Rich Galen has been described as "what you get when you cross a political hack with a philosopher." Rich Galen's career includes work in and out of politics, in and out of the United States. Rich Galen did a tour of duty in Iraq where he went at the request of the White House. The assignment - which was to have lasted about eight weeks, stretched into six months. While there, Rich Galen was responsible for bringing the message of the positive aspects of what the coalition was doing in Iraq back to Middle America.
Rich Galen has been press secretary to Dan Quayle, when the former Vice President was a Congressman and a U.S. Senator; and to Newt Gingrich when Gingrich was House Republican Whip and, in 1996 became the communications director of the political office of Speaker Gingrich. Rich Galen also has extensive non-US experience. At the time of the dissolution of the Communist governments in Eastern Europe, Rich Galen was one of a select number of Americans sent over to help build a democratic political infrastructure. He spent a significant amount of time in Hungary, Bulgaria, Romania, and what was then Czechoslovakia.
Rich Galen is a senior advisor to the world-wide public relations firm, Manning, Selvage & Lee in Washington, DC. Mr. Galen has been married for over 30 years. He and his wife, Susan, live in Virginia. They have one son, Reed, who is 29 years old.
It is one thing for Republicans to point fingers at President Barack Obama. It is something else for a Democrat to point a finger at Barack Obama.
Let's chat about the state of campaigns for the United State Senate in the midterm elections on November 4.
Saturday, June 28, 2014, marked the 10th anniversary of the return of sovereignty from the US-led Coalition Provisional Authority to the people of Iraq. The return of sovereignty was made necessary by the invasion of a coalition force in April 2003 that overthrew the regime of Saddam Hussein.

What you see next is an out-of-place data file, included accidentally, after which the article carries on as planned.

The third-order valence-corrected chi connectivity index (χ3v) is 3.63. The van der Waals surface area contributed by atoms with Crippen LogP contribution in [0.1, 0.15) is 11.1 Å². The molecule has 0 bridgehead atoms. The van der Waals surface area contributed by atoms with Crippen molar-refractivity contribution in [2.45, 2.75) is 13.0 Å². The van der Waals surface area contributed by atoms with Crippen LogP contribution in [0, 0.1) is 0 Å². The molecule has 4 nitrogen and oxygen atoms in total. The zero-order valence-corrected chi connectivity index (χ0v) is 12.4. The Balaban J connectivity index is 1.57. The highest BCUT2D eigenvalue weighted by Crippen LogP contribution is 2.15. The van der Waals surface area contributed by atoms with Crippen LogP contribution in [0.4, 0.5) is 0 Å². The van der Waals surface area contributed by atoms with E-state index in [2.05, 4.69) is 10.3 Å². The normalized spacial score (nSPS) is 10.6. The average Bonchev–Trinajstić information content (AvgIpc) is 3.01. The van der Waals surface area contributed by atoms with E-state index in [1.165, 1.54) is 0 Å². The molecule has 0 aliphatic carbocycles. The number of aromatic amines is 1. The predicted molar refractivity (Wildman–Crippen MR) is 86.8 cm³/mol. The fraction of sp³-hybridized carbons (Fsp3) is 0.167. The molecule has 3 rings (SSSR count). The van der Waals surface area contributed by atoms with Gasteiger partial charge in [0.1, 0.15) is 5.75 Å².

?We've been through this before, but it bears repeating today: Politics = winning. Religion = salvation.
The thing about fifty years isn't that it goes by so quickly when you're looking backwards, and seems so impossibly far away when you're looking ahead. That's true, but it's not what is most important.
A couple of weeks ago, in the roiling political wake of the growing scandal surrounding the Department of Veterans Affairs, the House of Representatives passed the "Department of Veterans Affairs Management Accountability Act" by a vote of 390-33.
Another fast-moving story overtook Our Nation's Capital this weekend as the Sunni insurgency that invaded and took control of Iraq's second-largest city, Mosul, last week and was marching on the capital of Baghdad.
Let's stipulate that I am old. Really old. Not Ralph Hall old (91 years) but pretty old. Old enough so I know exactly what Eric Cantor's staff have been going through since Tuesday night after his stunning defeat at the hands of economics professor Dave Brat.
Depending upon how much time you might have spent watching one of the History/Military/Smithsonian channels over the past few days, you know that D-Day was far from a perfectly designed plan, flawlessly executed.
I have spent a good deal of time considering how to approach this column.
The governing theory of President Barack Obama's foreign policy swung into full view today - after a number of out-of-town tryouts - when Pulitzer Prize winning writer Thomas Freidman wrote in his Sunday New York Times Column:
I was in Ukraine over the weekend as part of the Official Observer mission courtesy of the International Republican Institute.
Our Nation's Capital has been agitated to the point of needing medication over the two big stories involving Hillary Clinton and Jill Abramson.
On Friday, I drove down to Ft. Bragg, North Carolina to attend the retirement ceremony of Colonel Mike Ceroli.
I am not generally a conspiracy believer.
During his press conference last week, President Barack Obama was asked by Politico's Edward Isaac-Dovere whether he would advise Democrats to run on the success of the Affordable Care Act.
Three or four short items on my mind today.
This is not going to be a screed against out-going Secretary of Health and Human Services, Kathleen Sebelius. I believe that most people who get into government at a senior position know they have a target painted on their back from the day they are nominated until the day someone comes buy to pick up the cardboard boxes from their office.
This is not going to be a screed against out-going Secretary of Health and Human Services, Kathleen Sebelius.
September 6, 1995 I flew to Austin, Texas to watch a baseball game on TV with The Lad who was then an undergrad at the University of Texas. The occasion was Cal Ripken's 2,131st consecutive Major League game, breaking Lou Gehrig's record.
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